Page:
Carrier Dome will still host Syracuse basketball, but its court named after Jim Boeheim will undergo a mild makeover when Orange officially leave Big East for ACC next July 1st. (Photo courtesy of ESPN)
Over the last few hours, I am sure you have seen reactions; some of which could be best described as "restrained jubilation," to Syracuse's settlement with the Big East. For those of you scoring at home, or for those who were unable to notice today's big headline in college basketball, Syracuse will pay a $7.5 million exit fee to the conference they were a charter member of to depart the Big East and officially join the Atlantic Coast Conference effective July 1st.
For the Orange, who spent last season proving that the rumors of their impending exodus; coupled with the allegations against former assistant coach Bernie Fine, were no distraction based on their 34-3 record and advancement into the East regional finals, the move represents more than just a conference affiliation. In fact, the switch to the ACC is a win-win situation for both the conference and university for some of the following reasons:
Football: It's no secret that this was one of the main catalysts behind Syracuse jumping ship, as well as what Louisville coach Rick Pitino termed a "basketball decision (made) to strengthen the ACC." The Orange football program may have had a better shot at a BCS bowl game (playoff system or not) in a perennially wide-open Big East, but Doug Marrone's program can be more competitive in a stronger football conference in the years to come. In addition, the ACC gets a program that; although they may not be able to stay with the likes of Virginia Tech and Florida State at the moment, adds to the depth of their league, and should bring additional revenue to both parties with the prospect of playing in higher-level bowl games annually.
Recruiting: Jim Boeheim has proven over his illustrious 36-year career that he is among the best talent evaluators in the Northeast, but the Hall of Famer has not had many prospects from below the Mason-Dixon Line in his tenure. This can (and will) change with an ACC affiliation. Syracuse is already a national brand that every prospect knows regardless of geographics, as is the ACC. The Orange should have an easy time getting players out of the coveted Washington, D.C. area, as well as the greater Atlanta region too among others in an effort to expand their program to a legion of fans and players unaware of just how good the Orange's world-famous 2-3 zone defense is.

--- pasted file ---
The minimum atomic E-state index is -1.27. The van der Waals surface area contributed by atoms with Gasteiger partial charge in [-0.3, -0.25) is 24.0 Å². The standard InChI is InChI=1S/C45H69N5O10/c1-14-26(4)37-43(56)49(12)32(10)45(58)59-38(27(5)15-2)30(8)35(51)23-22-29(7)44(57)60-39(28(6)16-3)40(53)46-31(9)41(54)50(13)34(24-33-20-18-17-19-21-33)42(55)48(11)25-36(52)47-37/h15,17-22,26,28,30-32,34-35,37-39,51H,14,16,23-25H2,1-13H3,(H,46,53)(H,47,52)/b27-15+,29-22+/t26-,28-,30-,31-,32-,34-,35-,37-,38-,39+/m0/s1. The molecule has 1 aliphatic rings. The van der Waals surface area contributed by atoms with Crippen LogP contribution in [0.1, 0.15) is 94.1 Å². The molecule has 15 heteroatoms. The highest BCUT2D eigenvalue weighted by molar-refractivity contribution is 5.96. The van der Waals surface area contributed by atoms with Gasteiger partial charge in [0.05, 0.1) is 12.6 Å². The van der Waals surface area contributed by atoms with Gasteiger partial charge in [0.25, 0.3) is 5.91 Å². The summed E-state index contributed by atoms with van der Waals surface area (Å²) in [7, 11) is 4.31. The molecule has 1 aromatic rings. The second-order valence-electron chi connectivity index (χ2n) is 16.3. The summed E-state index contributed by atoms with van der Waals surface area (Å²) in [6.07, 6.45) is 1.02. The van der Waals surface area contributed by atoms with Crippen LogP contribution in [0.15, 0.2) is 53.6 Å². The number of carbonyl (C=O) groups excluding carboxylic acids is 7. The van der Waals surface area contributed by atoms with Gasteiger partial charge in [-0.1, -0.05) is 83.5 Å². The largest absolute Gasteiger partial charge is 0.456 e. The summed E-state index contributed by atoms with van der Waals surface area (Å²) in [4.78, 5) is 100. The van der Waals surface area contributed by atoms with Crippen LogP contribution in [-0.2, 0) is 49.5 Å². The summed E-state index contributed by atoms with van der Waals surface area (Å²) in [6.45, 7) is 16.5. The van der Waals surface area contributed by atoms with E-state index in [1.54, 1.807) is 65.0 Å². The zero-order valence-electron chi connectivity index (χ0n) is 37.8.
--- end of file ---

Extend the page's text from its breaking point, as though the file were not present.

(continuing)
New York's College Team: The moniker that is heavily disputed around the Big Apple actually benefits the ACC more than it does Syracuse. While the Orange will be taking its talents to new territories, the conference builds a market share in an enemy locale that will instantly help close the gap in overall basketball strength between the ACC and Big East even before Pittsburgh is welcomed into the fold. Syracuse's new home has already seen how well Duke and North Carolina have drawn in their nonconference visits to New York, and with the Barclays Center also getting into the mix with the Atlantic 10 Tournament, the ACC has a chance to establish itself among the college hoops authorities of the Northeast.
Madison Square Garden: No team has made a neutral court into a second home venue as much as Syracuse has transformed the "World's Most Famous Arena." As early as an hour before tipoff, the Mecca of basketball becomes a small Carrier Dome, complete with "Let's go Orange" chants and the Syracuse tradition of standing and clapping until the first Orange basket is scored. The prospect of potentially playing teams such as North Carolina, Duke and Maryland at the Garden would be appealing to both Syracuse and the ACC if both sides are able to pull it off without too much of an objection from St. John's and the Big East, not to mention it would be a huge selling point to recruits unfamiliar with the magic of the Garden. The Orange will almost certainly continue to play nonconference events there, so the annual trip(s) to midtown Manhattan will not be sacrificed.
Homecourt Advantage: The sheer size of the Carrier Dome instantly ranks it with the Dean Smith Center, Cameron Indoor Stadium and Comcast Center among the ACC's most imposing home venues. With the exception of NCAA Tournament games, no school in the ACC has played in a 30,000-plus seat arena. Having to go to Syracuse for a regular season game tips the scales in the Orange's favor immensely, not to mention it boosts ACC attendance figures. Moreover, Syracuse alumni of the Mid-Atlantic will be able to see the Orange on the road more often just as graduates who still live in the Northeast do, creating a well-traveled fan base that will rival that of the long-standing top three schools in Syracuse's new conference. Hey, some of them may even camp out outside the Carrier Dome before games similar to Krzyzewskiville on the Duke campus in Durham.